The Classical Approaches to Liberation

 

Many refer to the various Buddhist practices, as well as the eastern non-Buddhist practices, as the classical approaches to Liberation. In many cases, this is seen as the only way. The primary tool, along with morality and wisdom, in reaching the reward in these classical approaches is the practice of meditation. Meditation allows one to go within and begin the work needed to better understand what is happening with the mind and body. Throughout the Buddhist discourses, we can find teachings that point to ultimate reality. This ultimate reality is the understanding of Anatta or non-self. In an early Buddhist discourse called the “Anattalakkhana Sutta” [SN 21.59], translated as non-self characteristic, the Buddha clearly points out that there is “no self” or no ownership of the body, our feelings, perceptions, thoughts or consciousness. He made it clear that if we actually owned these things, we would be able to control our emotions and also have the ability to fully control sickness as well as stop the aging and death process of the body. Since everything is in continual instability, impermanent, and in a constant state of change, there cannot be any control outside of being free from the desire to be in control in the first place.

In the “Anattalakkhana Sutta” the Buddha said the realization of non-self brings about a series of mental events that lead to Liberation. This results in freedom from the desire for control. This Liberation is our freedom from suffering. The Buddha stated that once non-self is seen, there is disenchantment with the body and mind. This turns into a dispassion that produces a release. This release is the un-fettering or un-chaining from the very things that have been preventing freedom. This is the release from the attachment to the self. With the ending of the attachment to the self, comes the ending of striving for completion or for the personal fulfillment to become something other than what we presently are.

There is a simple saying that goes like this: “No self, no problem.” This is a true statement in the respect that when problems arise and are confronted with an absence of self, these so called problems are seen more as a situation and furthermore as simply an experience and nothing personal. The result is that it is much easier to be a part of this thing called life.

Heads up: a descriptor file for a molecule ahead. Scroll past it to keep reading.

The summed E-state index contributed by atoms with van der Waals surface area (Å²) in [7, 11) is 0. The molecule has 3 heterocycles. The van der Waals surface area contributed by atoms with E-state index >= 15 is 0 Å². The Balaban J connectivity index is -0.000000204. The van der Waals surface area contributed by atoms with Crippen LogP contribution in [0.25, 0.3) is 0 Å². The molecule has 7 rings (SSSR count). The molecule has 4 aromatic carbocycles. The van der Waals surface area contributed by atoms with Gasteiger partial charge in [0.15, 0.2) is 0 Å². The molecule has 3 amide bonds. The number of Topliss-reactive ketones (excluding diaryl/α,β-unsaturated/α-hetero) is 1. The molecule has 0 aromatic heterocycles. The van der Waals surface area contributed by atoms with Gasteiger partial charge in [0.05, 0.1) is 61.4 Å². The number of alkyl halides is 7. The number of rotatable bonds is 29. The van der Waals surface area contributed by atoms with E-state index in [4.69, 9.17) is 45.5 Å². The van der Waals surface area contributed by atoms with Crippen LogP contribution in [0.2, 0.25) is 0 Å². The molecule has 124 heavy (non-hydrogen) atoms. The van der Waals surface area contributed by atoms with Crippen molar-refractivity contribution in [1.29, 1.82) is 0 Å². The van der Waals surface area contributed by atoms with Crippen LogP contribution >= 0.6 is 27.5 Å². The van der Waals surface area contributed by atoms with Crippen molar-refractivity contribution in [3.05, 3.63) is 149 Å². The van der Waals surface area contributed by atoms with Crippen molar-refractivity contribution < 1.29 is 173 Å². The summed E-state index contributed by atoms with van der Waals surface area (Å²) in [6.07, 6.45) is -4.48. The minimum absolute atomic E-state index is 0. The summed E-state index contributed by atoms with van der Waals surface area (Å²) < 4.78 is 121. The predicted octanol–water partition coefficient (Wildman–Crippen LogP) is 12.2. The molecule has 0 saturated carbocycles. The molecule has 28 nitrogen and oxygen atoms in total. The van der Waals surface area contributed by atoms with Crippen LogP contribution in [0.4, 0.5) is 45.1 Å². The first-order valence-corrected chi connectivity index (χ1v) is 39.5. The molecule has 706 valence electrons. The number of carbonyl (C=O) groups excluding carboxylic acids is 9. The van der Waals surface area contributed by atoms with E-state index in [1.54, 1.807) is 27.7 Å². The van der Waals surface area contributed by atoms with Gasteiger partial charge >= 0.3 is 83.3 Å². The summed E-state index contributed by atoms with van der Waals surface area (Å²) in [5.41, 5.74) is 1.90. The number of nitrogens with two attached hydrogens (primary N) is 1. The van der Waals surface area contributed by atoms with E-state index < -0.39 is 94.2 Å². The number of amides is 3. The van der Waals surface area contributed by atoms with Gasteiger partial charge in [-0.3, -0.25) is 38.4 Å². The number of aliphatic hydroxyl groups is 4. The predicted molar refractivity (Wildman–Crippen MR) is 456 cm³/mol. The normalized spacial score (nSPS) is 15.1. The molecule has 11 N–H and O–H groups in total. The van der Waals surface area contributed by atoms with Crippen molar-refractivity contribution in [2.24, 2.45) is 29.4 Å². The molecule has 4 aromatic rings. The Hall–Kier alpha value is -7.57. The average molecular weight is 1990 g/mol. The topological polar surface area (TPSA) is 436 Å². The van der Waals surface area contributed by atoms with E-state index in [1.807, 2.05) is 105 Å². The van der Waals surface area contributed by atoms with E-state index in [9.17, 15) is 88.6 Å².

The Buddha obviously wanted everyone to realize non-self and to see through the illusion of the self. This was his life’s work. He did this work for fifty years. He had many methods of pointing this out to people. He knew some people had to sincerely practice meditation to help them see this realization, and he also had his very effective direct approaches. It is mentioned in the “Bahiya Sutta” [UD1.10] that at one time while the Buddha was in a hurry, he was approached by an ascetic called Bahiya who had asked for a teaching that would liberate him. The Buddha then quickly said only what was necessary to awaken Bahiya.

"Then, Bahiya, you should train yourself thus: In reference to the seen, there will be only the seen. In reference to the heard, only the heard. In reference to the sensed, only the sensed. In reference to the cognized, only the cognized. That is how you should train yourself. When for you there will be only the seen in reference to the seen, only the heard in reference to the heard, only the sensed in reference to the sensed, only the cognized in reference to the cognized, then, Bahiya, there is no you in terms of that. When there is no you in terms of that, there is no you there. When there is no you there, you are neither here nor yonder nor between the two. This, just this, is the end of stress.”

 

In the Buddha’s quick instructions is a method for realizing non-self. Through hearing these words, Bahiya was liberated. He got the “push” that was needed at the proper time. Getting the push at the right time seems to be the key for many practitioners. People are “Waking Up” as if they were on a razor’s edge, teetering between confusion and Liberation. Many people only need a push in the right direction to fall onto the side of clarity and truth and a realization of who they are or are not.

Each of us has a duty to fulfill. This duty is to move toward Liberation from the bindings of the identity with the self and the problems this false identity causes. This can be a part of whatever practice you currently have. Meditation is a wonderful method to prepare one for Liberation. It seems to clear the way for selfless reality as it unfolds. Many long-time meditators report “Waking Up” quickly and suddenly by the mere insight that arises from that push in the form of a proposed question or during a dialogue. The practice of meditation seems to help the process, but some feel it is not essential since people have “Woken Up” without any prior practice of formal meditation.

Contemplation and inquiry, whether in or out of formal meditation, seems to be very beneficial, and there are likely many other practices not mentioned here that help prepare one for Liberation. It must be said at this time that the biggest deterrent; the greatest thing that prevents Awakening, is the belief that it cannot happen right now! With this false belief, you will not stand a chance.

Liberation, it can happen. It is happening, and it is available NOW!